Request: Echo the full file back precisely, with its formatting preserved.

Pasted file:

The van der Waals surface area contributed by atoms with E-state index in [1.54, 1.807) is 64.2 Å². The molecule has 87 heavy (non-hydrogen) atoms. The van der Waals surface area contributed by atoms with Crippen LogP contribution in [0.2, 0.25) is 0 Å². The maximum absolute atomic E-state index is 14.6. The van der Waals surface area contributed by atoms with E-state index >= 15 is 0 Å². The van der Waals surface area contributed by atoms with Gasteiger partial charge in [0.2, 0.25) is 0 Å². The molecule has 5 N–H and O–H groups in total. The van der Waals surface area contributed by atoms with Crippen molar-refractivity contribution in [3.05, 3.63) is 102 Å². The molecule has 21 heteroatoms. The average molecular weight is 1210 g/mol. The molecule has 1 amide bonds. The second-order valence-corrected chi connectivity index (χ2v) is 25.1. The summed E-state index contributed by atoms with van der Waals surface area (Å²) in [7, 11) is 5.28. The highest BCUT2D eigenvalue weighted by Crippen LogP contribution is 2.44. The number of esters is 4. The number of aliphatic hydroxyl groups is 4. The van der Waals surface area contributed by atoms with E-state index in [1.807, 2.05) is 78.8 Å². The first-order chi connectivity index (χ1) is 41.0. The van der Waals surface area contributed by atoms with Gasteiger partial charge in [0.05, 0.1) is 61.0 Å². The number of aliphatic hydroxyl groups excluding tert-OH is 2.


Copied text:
The van der Waals surface area contributed by atoms with E-state index in [1.54, 1.807) is 64.2 Å². The molecule has 87 heavy (non-hydrogen) atoms. The van der Waals surface area contributed by atoms with Crippen LogP contribution in [0.2, 0.25) is 0 Å². The maximum absolute atomic E-state index is 14.6. The van der Waals surface area contributed by atoms with E-state index >= 15 is 0 Å². The van der Waals surface area contributed by atoms with Gasteiger partial charge in [0.2, 0.25) is 0 Å². The molecule has 5 N–H and O–H groups in total. The van der Waals surface area contributed by atoms with Crippen molar-refractivity contribution in [3.05, 3.63) is 102 Å². The molecule has 21 heteroatoms. The average molecular weight is 1210 g/mol. The molecule has 1 amide bonds. The second-order valence-corrected chi connectivity index (χ2v) is 25.1. The summed E-state index contributed by atoms with van der Waals surface area (Å²) in [7, 11) is 5.28. The highest BCUT2D eigenvalue weighted by Crippen LogP contribution is 2.44. The number of esters is 4. The number of aliphatic hydroxyl groups is 4. The van der Waals surface area contributed by atoms with E-state index in [1.807, 2.05) is 78.8 Å². The first-order chi connectivity index (χ1) is 41.0. The van der Waals surface area contributed by atoms with Gasteiger partial charge in [0.05, 0.1) is 61.0 Å². The number of aliphatic hydroxyl groups excluding tert-OH is 2.